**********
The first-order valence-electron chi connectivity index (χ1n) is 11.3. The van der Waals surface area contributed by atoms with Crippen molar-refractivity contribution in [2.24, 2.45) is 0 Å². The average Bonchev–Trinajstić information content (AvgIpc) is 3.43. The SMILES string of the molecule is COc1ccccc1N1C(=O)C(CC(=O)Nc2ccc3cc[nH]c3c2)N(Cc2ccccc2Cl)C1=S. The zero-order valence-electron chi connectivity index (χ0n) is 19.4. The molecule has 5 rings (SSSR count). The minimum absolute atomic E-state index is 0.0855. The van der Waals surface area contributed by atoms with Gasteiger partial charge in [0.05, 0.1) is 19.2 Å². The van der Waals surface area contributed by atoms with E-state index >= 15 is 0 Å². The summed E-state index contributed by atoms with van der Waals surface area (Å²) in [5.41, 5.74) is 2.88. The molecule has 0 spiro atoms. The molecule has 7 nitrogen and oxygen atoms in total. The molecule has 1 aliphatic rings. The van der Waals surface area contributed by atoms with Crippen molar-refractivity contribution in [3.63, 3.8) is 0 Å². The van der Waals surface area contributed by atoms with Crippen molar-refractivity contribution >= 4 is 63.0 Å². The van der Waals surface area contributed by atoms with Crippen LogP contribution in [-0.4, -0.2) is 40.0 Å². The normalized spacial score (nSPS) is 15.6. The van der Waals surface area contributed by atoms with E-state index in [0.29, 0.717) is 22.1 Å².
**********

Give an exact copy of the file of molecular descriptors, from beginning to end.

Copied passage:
The first-order valence-electron chi connectivity index (χ1n) is 11.3. The van der Waals surface area contributed by atoms with Crippen molar-refractivity contribution in [2.24, 2.45) is 0 Å². The average Bonchev–Trinajstić information content (AvgIpc) is 3.43. The SMILES string of the molecule is COc1ccccc1N1C(=O)C(CC(=O)Nc2ccc3cc[nH]c3c2)N(Cc2ccccc2Cl)C1=S. The zero-order valence-electron chi connectivity index (χ0n) is 19.4. The molecule has 5 rings (SSSR count). The minimum absolute atomic E-state index is 0.0855. The van der Waals surface area contributed by atoms with Gasteiger partial charge in [0.05, 0.1) is 19.2 Å². The van der Waals surface area contributed by atoms with E-state index >= 15 is 0 Å². The summed E-state index contributed by atoms with van der Waals surface area (Å²) in [5.41, 5.74) is 2.88. The molecule has 0 spiro atoms. The molecule has 7 nitrogen and oxygen atoms in total. The molecule has 1 aliphatic rings. The van der Waals surface area contributed by atoms with Crippen molar-refractivity contribution in [3.63, 3.8) is 0 Å². The van der Waals surface area contributed by atoms with Crippen molar-refractivity contribution >= 4 is 63.0 Å². The van der Waals surface area contributed by atoms with Crippen LogP contribution in [-0.4, -0.2) is 40.0 Å². The normalized spacial score (nSPS) is 15.6. The van der Waals surface area contributed by atoms with E-state index in [0.29, 0.717) is 22.1 Å².